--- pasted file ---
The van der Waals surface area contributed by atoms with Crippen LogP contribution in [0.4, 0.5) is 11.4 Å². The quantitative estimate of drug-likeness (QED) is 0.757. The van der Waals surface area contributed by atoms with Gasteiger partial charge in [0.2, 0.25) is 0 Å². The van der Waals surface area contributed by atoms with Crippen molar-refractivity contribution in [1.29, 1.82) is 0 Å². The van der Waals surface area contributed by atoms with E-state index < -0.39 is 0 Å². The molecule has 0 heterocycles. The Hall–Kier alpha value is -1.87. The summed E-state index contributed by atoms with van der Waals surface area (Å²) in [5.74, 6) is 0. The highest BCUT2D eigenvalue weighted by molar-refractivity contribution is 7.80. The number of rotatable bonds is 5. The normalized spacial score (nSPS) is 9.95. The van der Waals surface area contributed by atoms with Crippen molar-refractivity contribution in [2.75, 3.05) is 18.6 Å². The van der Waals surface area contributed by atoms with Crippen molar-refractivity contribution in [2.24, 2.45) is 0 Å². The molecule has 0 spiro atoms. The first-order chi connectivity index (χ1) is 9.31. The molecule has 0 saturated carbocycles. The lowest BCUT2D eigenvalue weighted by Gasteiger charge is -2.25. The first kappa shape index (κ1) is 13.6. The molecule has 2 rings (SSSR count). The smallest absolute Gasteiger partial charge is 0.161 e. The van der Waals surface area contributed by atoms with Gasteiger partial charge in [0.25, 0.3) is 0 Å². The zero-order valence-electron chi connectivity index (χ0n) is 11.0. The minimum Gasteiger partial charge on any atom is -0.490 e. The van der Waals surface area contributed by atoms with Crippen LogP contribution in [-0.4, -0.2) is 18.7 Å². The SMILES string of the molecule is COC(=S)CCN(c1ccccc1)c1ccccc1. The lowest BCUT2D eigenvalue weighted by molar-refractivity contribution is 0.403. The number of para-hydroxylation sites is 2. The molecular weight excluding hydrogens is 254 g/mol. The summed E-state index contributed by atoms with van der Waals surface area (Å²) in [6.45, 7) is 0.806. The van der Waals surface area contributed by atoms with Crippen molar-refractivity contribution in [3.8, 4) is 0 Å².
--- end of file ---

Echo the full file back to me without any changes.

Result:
The van der Waals surface area contributed by atoms with Crippen LogP contribution in [0.4, 0.5) is 11.4 Å². The quantitative estimate of drug-likeness (QED) is 0.757. The van der Waals surface area contributed by atoms with Gasteiger partial charge in [0.2, 0.25) is 0 Å². The van der Waals surface area contributed by atoms with Crippen molar-refractivity contribution in [1.29, 1.82) is 0 Å². The van der Waals surface area contributed by atoms with E-state index < -0.39 is 0 Å². The molecule has 0 heterocycles. The Hall–Kier alpha value is -1.87. The summed E-state index contributed by atoms with van der Waals surface area (Å²) in [5.74, 6) is 0. The highest BCUT2D eigenvalue weighted by molar-refractivity contribution is 7.80. The number of rotatable bonds is 5. The normalized spacial score (nSPS) is 9.95. The van der Waals surface area contributed by atoms with Crippen molar-refractivity contribution in [2.75, 3.05) is 18.6 Å². The van der Waals surface area contributed by atoms with Crippen molar-refractivity contribution in [2.24, 2.45) is 0 Å². The molecule has 0 spiro atoms. The first-order chi connectivity index (χ1) is 9.31. The molecule has 0 saturated carbocycles. The lowest BCUT2D eigenvalue weighted by Gasteiger charge is -2.25. The first kappa shape index (κ1) is 13.6. The molecule has 2 rings (SSSR count). The smallest absolute Gasteiger partial charge is 0.161 e. The van der Waals surface area contributed by atoms with Gasteiger partial charge in [0.25, 0.3) is 0 Å². The zero-order valence-electron chi connectivity index (χ0n) is 11.0. The minimum Gasteiger partial charge on any atom is -0.490 e. The van der Waals surface area contributed by atoms with Crippen LogP contribution in [-0.4, -0.2) is 18.7 Å². The SMILES string of the molecule is COC(=S)CCN(c1ccccc1)c1ccccc1. The lowest BCUT2D eigenvalue weighted by molar-refractivity contribution is 0.403. The number of para-hydroxylation sites is 2. The molecular weight excluding hydrogens is 254 g/mol. The summed E-state index contributed by atoms with van der Waals surface area (Å²) in [6.45, 7) is 0.806. The van der Waals surface area contributed by atoms with Crippen molar-refractivity contribution in [3.8, 4) is 0 Å².